Is The Gun-Fearing Texas Prof A ‘False Martyr’?

Blake Neff | Reporter

A professor at the University of Texas at Austin made headlines last week after he left his position due to his opposition to a recently-passed Texas law allowing students to carry concealed weapons in class. The professor cited his personal safety as a concern, but now a student gun rights group is accusing him of being a “false martyr.”

Hamermesh, a semi-retired professor emeritus for UT, only taught a single class per year, a massive introductory economics class that could have close to 500 students. Last week, he announced that he’s leaving to teach at the University of Sydney in Australia. Hamermesh blames a Texas law passed earlier this year which allows students with concealed carry permits to bring their guns into college classrooms and dormitories. Hundreds of professors have opposed the new law, but Hamermesh has gone a step further by quitting and blaming the law for his departure.

Over the weekend, the group Students for Concealed Carry (SCC) took issue with Hamermesh’s resignation, claiming his reason for quitting doesn’t hold up under scrutiny.

Contrary to his claim, SCC argues, Hamermesh’s large class does not place him at a particularly significant risk of facing armed students. The class, which covers introductory microeconomics, is targeted at freshmen. That means the vast majority of Hamermesh’s students are under 20 years old; in his own resignation letter he describes his classes as “groups of 18-year-olds.”

The problem? 18-year-olds aren’t allowed to obtain concealed carry permits. Under Texas law, such permits are only allowed for those aged 21 or older.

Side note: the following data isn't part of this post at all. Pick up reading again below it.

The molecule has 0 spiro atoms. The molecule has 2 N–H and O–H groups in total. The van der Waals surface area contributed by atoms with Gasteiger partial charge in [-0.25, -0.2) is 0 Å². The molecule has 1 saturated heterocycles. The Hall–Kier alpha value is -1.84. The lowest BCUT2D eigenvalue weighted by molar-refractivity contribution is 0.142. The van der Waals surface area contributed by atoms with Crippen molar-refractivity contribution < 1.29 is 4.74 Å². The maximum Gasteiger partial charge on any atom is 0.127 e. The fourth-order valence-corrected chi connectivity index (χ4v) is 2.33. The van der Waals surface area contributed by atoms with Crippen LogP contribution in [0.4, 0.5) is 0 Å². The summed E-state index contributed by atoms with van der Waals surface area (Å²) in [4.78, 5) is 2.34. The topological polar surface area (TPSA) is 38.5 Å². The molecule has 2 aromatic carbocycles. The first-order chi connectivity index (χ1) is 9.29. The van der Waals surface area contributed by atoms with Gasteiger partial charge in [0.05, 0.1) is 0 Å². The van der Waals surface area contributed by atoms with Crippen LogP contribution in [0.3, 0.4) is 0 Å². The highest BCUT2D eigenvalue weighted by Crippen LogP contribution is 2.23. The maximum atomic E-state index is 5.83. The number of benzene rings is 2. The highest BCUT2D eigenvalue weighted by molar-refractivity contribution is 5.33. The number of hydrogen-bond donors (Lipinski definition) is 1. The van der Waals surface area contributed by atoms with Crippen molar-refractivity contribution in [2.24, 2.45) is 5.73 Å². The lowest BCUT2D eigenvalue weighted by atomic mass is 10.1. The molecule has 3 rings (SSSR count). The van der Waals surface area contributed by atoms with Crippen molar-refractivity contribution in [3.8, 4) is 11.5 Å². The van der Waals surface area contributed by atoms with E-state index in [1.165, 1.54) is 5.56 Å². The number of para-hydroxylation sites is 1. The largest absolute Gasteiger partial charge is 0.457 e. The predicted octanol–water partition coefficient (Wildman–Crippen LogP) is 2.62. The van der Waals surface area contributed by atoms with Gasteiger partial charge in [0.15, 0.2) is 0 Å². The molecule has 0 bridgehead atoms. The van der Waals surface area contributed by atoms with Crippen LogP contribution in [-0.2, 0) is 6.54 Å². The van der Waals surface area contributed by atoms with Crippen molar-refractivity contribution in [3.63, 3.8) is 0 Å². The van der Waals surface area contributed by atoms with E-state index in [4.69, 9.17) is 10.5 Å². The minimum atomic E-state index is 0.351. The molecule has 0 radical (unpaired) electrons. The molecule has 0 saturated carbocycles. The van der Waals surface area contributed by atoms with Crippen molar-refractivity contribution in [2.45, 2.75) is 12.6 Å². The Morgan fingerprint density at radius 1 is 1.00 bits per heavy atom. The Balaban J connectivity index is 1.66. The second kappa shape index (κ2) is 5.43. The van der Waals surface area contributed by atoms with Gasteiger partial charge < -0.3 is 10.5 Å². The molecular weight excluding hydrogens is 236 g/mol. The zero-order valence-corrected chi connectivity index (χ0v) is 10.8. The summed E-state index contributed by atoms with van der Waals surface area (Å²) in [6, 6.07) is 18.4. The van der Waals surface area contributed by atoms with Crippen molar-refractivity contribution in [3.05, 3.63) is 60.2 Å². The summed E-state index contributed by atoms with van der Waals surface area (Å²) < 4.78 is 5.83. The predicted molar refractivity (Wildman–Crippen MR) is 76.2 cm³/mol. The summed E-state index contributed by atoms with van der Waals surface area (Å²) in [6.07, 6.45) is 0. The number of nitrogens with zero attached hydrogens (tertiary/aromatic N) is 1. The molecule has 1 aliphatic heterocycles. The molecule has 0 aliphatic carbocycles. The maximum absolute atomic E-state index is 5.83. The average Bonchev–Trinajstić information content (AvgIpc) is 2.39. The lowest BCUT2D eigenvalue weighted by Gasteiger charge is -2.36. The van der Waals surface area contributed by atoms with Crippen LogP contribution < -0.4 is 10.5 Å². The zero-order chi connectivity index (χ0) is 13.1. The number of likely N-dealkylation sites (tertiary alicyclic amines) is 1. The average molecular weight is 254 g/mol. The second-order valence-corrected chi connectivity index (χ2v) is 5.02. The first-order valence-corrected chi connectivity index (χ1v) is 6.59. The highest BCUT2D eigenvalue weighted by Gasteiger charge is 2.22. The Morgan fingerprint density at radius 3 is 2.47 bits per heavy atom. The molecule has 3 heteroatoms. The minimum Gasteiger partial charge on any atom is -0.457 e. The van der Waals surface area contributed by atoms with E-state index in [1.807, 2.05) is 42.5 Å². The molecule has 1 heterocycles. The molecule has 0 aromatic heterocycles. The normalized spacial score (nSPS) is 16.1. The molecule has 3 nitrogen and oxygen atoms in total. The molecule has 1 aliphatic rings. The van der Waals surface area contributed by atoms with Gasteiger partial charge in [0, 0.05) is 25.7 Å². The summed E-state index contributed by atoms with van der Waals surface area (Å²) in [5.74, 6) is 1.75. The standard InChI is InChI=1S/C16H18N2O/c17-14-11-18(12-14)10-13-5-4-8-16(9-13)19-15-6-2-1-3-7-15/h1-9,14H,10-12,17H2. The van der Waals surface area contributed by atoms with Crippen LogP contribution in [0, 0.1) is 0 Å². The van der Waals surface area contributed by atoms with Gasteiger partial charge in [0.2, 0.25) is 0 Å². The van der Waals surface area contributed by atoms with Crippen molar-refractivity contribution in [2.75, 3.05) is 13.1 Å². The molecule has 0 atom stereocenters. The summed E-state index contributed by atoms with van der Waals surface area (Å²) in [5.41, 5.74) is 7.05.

“Why is Professor Hamermesh worried that allowing [concealed handgun license] holders to carry guns on campus will increase his chances of being shot by students who are too young to obtain a CHL?” Antonia Okafor, SCC’s Southwest director, asked in a statement. The group also suggested that his ability to quickly take up an alternative post at the University of Sydney  on the other side of the world suggests that, rather than being pushed out by the new law, he “was on his way out anyway.”

Hamermesh rejected the group’s argument regarding his freshman-dominated class, though he admitted the majority of his students were below 21.

“That’s true, but there’s still a hundred who are 21 and over,” Hamermesh told The Daily Caller News Foundation. “And even if there were only one, this increases the chances of that one carrying the gun around, getting upset in my office, and pulling the gun on me.”

Hamermesh also strongly rejected any insinuation that his departure was simply seized upon by anti-gun activists who “needed martyr.”

“That implies I was put up to doing this,” he said. “This is both wrong and insulting, since it implies I’m being manipulated.”

Hamermesh did admit, though, that he was already strongly considering leaving UT before the gun debate erupted.

“I’m 72. I don’t need the money that much. I love traveling,” he said. “This was just the straw that broke the camel’s back.”

Ultimately, Hamermesh was highly dismissive towards SCC’s criticisms.

“It’s just absolutely wrong in so many accounts.”

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